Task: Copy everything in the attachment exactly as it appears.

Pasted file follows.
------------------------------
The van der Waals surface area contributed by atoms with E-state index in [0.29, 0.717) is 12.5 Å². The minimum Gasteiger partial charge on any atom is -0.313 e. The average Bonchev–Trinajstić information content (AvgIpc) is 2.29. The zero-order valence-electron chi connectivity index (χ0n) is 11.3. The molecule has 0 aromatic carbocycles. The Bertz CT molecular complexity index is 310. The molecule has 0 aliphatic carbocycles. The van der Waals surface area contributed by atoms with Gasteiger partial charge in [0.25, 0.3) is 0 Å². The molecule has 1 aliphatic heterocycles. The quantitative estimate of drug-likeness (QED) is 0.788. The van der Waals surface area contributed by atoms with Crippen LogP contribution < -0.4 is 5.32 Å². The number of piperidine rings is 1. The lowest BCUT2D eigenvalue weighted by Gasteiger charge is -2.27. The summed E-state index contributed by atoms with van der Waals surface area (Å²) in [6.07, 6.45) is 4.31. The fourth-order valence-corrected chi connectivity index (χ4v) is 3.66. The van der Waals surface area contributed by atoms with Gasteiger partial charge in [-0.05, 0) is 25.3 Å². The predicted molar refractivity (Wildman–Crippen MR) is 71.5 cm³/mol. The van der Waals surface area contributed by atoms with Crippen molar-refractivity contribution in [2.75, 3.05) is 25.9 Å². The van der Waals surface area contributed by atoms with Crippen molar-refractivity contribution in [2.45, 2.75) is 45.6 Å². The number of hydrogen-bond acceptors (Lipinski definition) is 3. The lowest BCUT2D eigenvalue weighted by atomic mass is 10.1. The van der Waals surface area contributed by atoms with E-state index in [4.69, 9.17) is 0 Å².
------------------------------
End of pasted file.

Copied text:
The van der Waals surface area contributed by atoms with E-state index in [0.29, 0.717) is 12.5 Å². The minimum Gasteiger partial charge on any atom is -0.313 e. The average Bonchev–Trinajstić information content (AvgIpc) is 2.29. The zero-order valence-electron chi connectivity index (χ0n) is 11.3. The molecule has 0 aromatic carbocycles. The Bertz CT molecular complexity index is 310. The molecule has 0 aliphatic carbocycles. The van der Waals surface area contributed by atoms with Gasteiger partial charge in [0.25, 0.3) is 0 Å². The molecule has 1 aliphatic heterocycles. The quantitative estimate of drug-likeness (QED) is 0.788. The van der Waals surface area contributed by atoms with Crippen LogP contribution < -0.4 is 5.32 Å². The number of piperidine rings is 1. The lowest BCUT2D eigenvalue weighted by Gasteiger charge is -2.27. The summed E-state index contributed by atoms with van der Waals surface area (Å²) in [6.07, 6.45) is 4.31. The fourth-order valence-corrected chi connectivity index (χ4v) is 3.66. The van der Waals surface area contributed by atoms with Gasteiger partial charge in [-0.05, 0) is 25.3 Å². The predicted molar refractivity (Wildman–Crippen MR) is 71.5 cm³/mol. The van der Waals surface area contributed by atoms with Crippen molar-refractivity contribution in [2.75, 3.05) is 25.9 Å². The van der Waals surface area contributed by atoms with Crippen molar-refractivity contribution in [2.45, 2.75) is 45.6 Å². The number of hydrogen-bond acceptors (Lipinski definition) is 3. The lowest BCUT2D eigenvalue weighted by atomic mass is 10.1. The van der Waals surface area contributed by atoms with E-state index in [4.69, 9.17) is 0 Å².